18. If you read a truly great new book and feel more excited than jealous, congratulations, you’re a writer.

 19. Fiercely, fiercely, fiercely protect your writing time. 

20. It’s OK to let your book be published if you can see its flaws but don’t know how to fix them. Don’t let your book be published if it still contains flaws that are fixable, even if fixing them is a lot of work.
21. Talking about how brutally difficult it is to write books is unseemly. Unless you’re the kind of writer who’s been imprisoned by the dictatorship where you live and is being advocated for by PEN American Center, give it a rest.

22. Books bring information, provocation, entertainment, and comfort to many people. You’re lucky to be part of that.

 23. Sometimes good books sell well; sometimes good books sell poorly; sometimes bad books sell well; sometimes bad books sell poorly. A lot about publishing is unfair and inscrutable. But… 
24. …you don’t need anyone else’s approval or permission to enjoy the magic of writing — of sitting by yourself, figuring out which words should go together to express whatever it is you’re trying to say.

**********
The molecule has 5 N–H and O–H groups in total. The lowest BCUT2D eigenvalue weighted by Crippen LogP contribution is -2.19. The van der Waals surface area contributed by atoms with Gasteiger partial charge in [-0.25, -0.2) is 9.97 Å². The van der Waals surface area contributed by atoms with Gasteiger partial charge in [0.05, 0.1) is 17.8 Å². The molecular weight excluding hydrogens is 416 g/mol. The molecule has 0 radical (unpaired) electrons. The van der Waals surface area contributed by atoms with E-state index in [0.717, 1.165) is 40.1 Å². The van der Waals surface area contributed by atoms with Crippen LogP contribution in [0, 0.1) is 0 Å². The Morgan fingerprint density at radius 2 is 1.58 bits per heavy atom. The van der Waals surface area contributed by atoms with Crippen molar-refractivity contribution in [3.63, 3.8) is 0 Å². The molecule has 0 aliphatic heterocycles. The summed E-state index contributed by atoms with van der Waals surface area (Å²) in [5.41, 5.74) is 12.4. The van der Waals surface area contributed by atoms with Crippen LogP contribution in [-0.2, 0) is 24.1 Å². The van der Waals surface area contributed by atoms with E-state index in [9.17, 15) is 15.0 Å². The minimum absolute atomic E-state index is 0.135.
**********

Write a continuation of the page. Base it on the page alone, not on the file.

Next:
Monday, October 26, 2015

When a Son Goes to War

There is little evidence that Caroline McCaskey maintained a close relationship with her remaining brother and sister, although both Emma and Henrich lived with their families in Ellwood City during their lifetimes.  My mother, certainly, never mentioned her Schweinsberg cousins.  Why? Who knows? A family falling out? Pressure from her husband to spend any extra time with his side of the family? Or did her younger brother and sister just get busy with their own lives in the city, conveniently forgetting about an older sister, living on a run-down farm and left widowed and responsible for eight daughters at a relatively young age? Whatever the cause,  I may get to play with my own theory if I put them into a novel.

In the meantime, I did find one small connection.  In the same little box that held my great-uncle James's Civil War letters, two newspaper clippings reveal a cousin who fought in World War I. Wilmer Schweinsberg was Henrich's oldest son, born in February 1895, just about the time that the young son of  Carolina and Joseph was dying of diphtheria. Did Wilmer become something of a replacement for the son the family lost? Maybe so. It's a novelist's privilege to imagine such a connection.

Wilmer Schweinsberg went to war at the end of 1917. By June 1918, he was a sergeant in the Medical Department of the 15th Field Artillery in northern France. The first clipping  contains a letter from him written to his parents on June 7, 1918.  He cannot tell them where he has been or where he is going, but later commendations suggest he was in the Champagne region northeast of Paris -- first at Chateau-Thierry and later at Soissons, which is probably the "very old  French town" he describes.